Common cancers have a high level of awareness among Americans. Prevalent cancers like breast, colon or prostate affect a large number of people, and it’s important to be aware of preventive and diagnostic measures. But cancer can also strike in an area of the body many people don’t think about – the feet.
“The most serious, increasingly common type of skin cancer, melanoma, can first emerge on the feet,” says Dr. Matthew Garoufalis, a podiatrist and president of the American Podiatric Medical Association. “One reason for this may be that many people who are vigilant about using sunscreen on their faces and arms still forget to apply protection to their feet.”
Exposure to UV rays is a leading cause of skin cancer.
More than 2 million cases of skin cancer will be diagnosed this year in the U.S., and it is the most common type of cancer in the world, says the American Academy of Dermatology. While sun exposure is a main contributor to skin cancers on other parts of the body, and can be a factor when melanoma occurs on the feet, many cancers that affect the feet can be more often linked to anything that causes increased cell turnover, including viruses, chemical exposure, chronic inflammation and chronic ulceration. Heredity may also play a role, the APMA reports.
With the arrival of summer and more time outdoors and on-the-go, it’s a good idea to think about protecting and monitoring all aspects of foot health, including cancer risks. The APMA offers some important information about cancers of the feet:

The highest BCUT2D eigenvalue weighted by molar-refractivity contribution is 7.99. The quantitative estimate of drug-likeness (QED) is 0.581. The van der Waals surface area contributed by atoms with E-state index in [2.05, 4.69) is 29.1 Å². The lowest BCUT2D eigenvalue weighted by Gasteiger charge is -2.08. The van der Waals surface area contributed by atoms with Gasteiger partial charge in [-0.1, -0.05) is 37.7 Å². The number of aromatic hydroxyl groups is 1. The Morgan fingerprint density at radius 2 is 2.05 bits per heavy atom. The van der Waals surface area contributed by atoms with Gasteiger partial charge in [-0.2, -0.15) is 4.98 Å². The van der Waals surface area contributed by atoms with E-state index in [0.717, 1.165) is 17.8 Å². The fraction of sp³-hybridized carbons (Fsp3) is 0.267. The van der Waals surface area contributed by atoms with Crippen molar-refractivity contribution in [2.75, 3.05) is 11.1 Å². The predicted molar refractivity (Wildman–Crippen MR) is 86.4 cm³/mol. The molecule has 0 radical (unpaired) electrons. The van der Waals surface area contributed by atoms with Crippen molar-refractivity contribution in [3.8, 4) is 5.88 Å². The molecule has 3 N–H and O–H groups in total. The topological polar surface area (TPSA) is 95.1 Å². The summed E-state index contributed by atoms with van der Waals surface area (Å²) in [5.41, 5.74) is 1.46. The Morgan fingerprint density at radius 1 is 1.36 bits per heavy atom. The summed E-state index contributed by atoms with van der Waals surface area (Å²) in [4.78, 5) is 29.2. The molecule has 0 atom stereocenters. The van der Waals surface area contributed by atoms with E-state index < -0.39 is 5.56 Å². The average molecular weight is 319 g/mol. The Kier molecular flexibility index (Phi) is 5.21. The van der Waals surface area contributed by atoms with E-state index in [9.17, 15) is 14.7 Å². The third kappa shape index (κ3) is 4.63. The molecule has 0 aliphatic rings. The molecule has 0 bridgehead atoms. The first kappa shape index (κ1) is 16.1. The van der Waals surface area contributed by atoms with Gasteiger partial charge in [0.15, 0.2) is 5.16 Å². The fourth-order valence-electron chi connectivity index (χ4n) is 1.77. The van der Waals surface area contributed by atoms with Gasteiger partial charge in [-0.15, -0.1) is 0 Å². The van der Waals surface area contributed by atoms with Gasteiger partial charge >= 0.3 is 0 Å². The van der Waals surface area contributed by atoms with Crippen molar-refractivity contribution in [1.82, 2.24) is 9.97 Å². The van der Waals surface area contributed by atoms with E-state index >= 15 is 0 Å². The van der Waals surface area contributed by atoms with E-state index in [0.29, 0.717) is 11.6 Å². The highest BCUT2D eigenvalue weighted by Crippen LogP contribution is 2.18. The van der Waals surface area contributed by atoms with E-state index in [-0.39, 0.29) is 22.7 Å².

The skin of the feet often gets overlooked during routine physicals. Be sure to ask your doctor to include a close inspection of your feet in your annual physical, and do your own routine checks regularly.
Take steps to protect your feet from sources of skin cancer. Always apply sunscreen to your feet when you wear sandals or flip-flops – including between the toes and on the soles. To reduce exposures to harmful viruses, avoid going barefoot in public areas such as pool decks, hotel rooms or corridors, and on beaches and boardwalks. Never go barefoot when using household chemicals such as weed killers or strong cleansers. If your feet become painful or the skin inflamed, don’t try to wait out the irritation; see a podiatrist right away.
“Skin cancers on the feet and lower legs can look very different than skin cancers on other areas of the body,” Garoufalis says. “Podiatrists are uniquely trained as lower-extremity specialists, and are best equipped to help patients detect early and treat effectively both benign and malignant skin tumors on the feet and lower legs.”
Visit www.APMA.org to find a podiatrist in your area, and to learn more about foot health.